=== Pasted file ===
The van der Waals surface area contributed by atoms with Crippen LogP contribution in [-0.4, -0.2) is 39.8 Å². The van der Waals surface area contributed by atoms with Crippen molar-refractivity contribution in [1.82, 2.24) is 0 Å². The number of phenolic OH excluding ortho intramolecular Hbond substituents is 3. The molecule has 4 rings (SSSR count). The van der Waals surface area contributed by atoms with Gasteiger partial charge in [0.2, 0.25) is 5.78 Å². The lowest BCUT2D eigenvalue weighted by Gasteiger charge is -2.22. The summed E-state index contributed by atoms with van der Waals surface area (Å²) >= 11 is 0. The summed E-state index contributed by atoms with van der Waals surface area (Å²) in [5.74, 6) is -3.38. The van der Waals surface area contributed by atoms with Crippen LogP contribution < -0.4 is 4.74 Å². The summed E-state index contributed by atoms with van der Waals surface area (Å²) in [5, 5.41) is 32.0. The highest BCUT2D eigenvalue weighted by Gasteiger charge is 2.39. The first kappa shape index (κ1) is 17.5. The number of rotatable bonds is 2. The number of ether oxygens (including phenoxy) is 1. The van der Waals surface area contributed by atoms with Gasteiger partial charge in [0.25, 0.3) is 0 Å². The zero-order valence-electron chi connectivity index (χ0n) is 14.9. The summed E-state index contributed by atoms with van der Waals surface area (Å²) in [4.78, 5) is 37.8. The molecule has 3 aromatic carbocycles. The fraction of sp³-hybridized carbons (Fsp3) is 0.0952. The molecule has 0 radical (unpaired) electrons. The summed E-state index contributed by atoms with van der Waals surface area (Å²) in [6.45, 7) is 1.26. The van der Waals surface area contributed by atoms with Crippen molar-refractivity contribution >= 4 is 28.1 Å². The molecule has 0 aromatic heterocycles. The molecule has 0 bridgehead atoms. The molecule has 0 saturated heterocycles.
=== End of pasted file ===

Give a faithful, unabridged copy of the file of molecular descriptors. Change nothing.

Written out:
The van der Waals surface area contributed by atoms with Crippen LogP contribution in [-0.4, -0.2) is 39.8 Å². The van der Waals surface area contributed by atoms with Crippen molar-refractivity contribution in [1.82, 2.24) is 0 Å². The number of phenolic OH excluding ortho intramolecular Hbond substituents is 3. The molecule has 4 rings (SSSR count). The van der Waals surface area contributed by atoms with Gasteiger partial charge in [0.2, 0.25) is 5.78 Å². The lowest BCUT2D eigenvalue weighted by Gasteiger charge is -2.22. The summed E-state index contributed by atoms with van der Waals surface area (Å²) >= 11 is 0. The summed E-state index contributed by atoms with van der Waals surface area (Å²) in [5.74, 6) is -3.38. The van der Waals surface area contributed by atoms with Crippen LogP contribution < -0.4 is 4.74 Å². The summed E-state index contributed by atoms with van der Waals surface area (Å²) in [5, 5.41) is 32.0. The highest BCUT2D eigenvalue weighted by Gasteiger charge is 2.39. The first kappa shape index (κ1) is 17.5. The number of rotatable bonds is 2. The number of ether oxygens (including phenoxy) is 1. The van der Waals surface area contributed by atoms with Gasteiger partial charge in [0.25, 0.3) is 0 Å². The zero-order valence-electron chi connectivity index (χ0n) is 14.9. The summed E-state index contributed by atoms with van der Waals surface area (Å²) in [4.78, 5) is 37.8. The molecule has 3 aromatic carbocycles. The fraction of sp³-hybridized carbons (Fsp3) is 0.0952. The molecule has 0 radical (unpaired) electrons. The summed E-state index contributed by atoms with van der Waals surface area (Å²) in [6.45, 7) is 1.26. The van der Waals surface area contributed by atoms with Crippen molar-refractivity contribution >= 4 is 28.1 Å². The molecule has 0 aromatic heterocycles. The molecule has 0 bridgehead atoms. The molecule has 0 saturated heterocycles.